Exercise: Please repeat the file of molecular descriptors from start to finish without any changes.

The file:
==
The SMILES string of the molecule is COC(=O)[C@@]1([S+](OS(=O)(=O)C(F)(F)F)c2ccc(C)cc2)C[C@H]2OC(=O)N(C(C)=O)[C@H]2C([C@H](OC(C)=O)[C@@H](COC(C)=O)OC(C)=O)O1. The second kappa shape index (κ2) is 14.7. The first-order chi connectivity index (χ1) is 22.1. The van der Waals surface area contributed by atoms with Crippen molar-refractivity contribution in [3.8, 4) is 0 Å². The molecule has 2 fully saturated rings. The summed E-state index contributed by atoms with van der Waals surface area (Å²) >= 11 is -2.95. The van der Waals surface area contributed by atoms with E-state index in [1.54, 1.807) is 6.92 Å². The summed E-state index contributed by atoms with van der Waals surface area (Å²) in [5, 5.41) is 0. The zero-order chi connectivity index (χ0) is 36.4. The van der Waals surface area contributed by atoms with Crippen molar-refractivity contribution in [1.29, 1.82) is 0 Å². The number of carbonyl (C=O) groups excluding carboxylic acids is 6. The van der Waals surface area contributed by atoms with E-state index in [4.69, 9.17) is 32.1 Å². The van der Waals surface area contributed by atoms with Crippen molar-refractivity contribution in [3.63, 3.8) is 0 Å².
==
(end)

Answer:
The SMILES string of the molecule is COC(=O)[C@@]1([S+](OS(=O)(=O)C(F)(F)F)c2ccc(C)cc2)C[C@H]2OC(=O)N(C(C)=O)[C@H]2C([C@H](OC(C)=O)[C@@H](COC(C)=O)OC(C)=O)O1. The second kappa shape index (κ2) is 14.7. The first-order chi connectivity index (χ1) is 22.1. The van der Waals surface area contributed by atoms with Crippen molar-refractivity contribution in [3.8, 4) is 0 Å². The molecule has 2 fully saturated rings. The summed E-state index contributed by atoms with van der Waals surface area (Å²) >= 11 is -2.95. The van der Waals surface area contributed by atoms with E-state index in [1.54, 1.807) is 6.92 Å². The summed E-state index contributed by atoms with van der Waals surface area (Å²) in [5, 5.41) is 0. The zero-order chi connectivity index (χ0) is 36.4. The van der Waals surface area contributed by atoms with Crippen molar-refractivity contribution in [1.29, 1.82) is 0 Å². The number of carbonyl (C=O) groups excluding carboxylic acids is 6. The van der Waals surface area contributed by atoms with E-state index in [4.69, 9.17) is 32.1 Å². The van der Waals surface area contributed by atoms with Crippen molar-refractivity contribution in [3.63, 3.8) is 0 Å².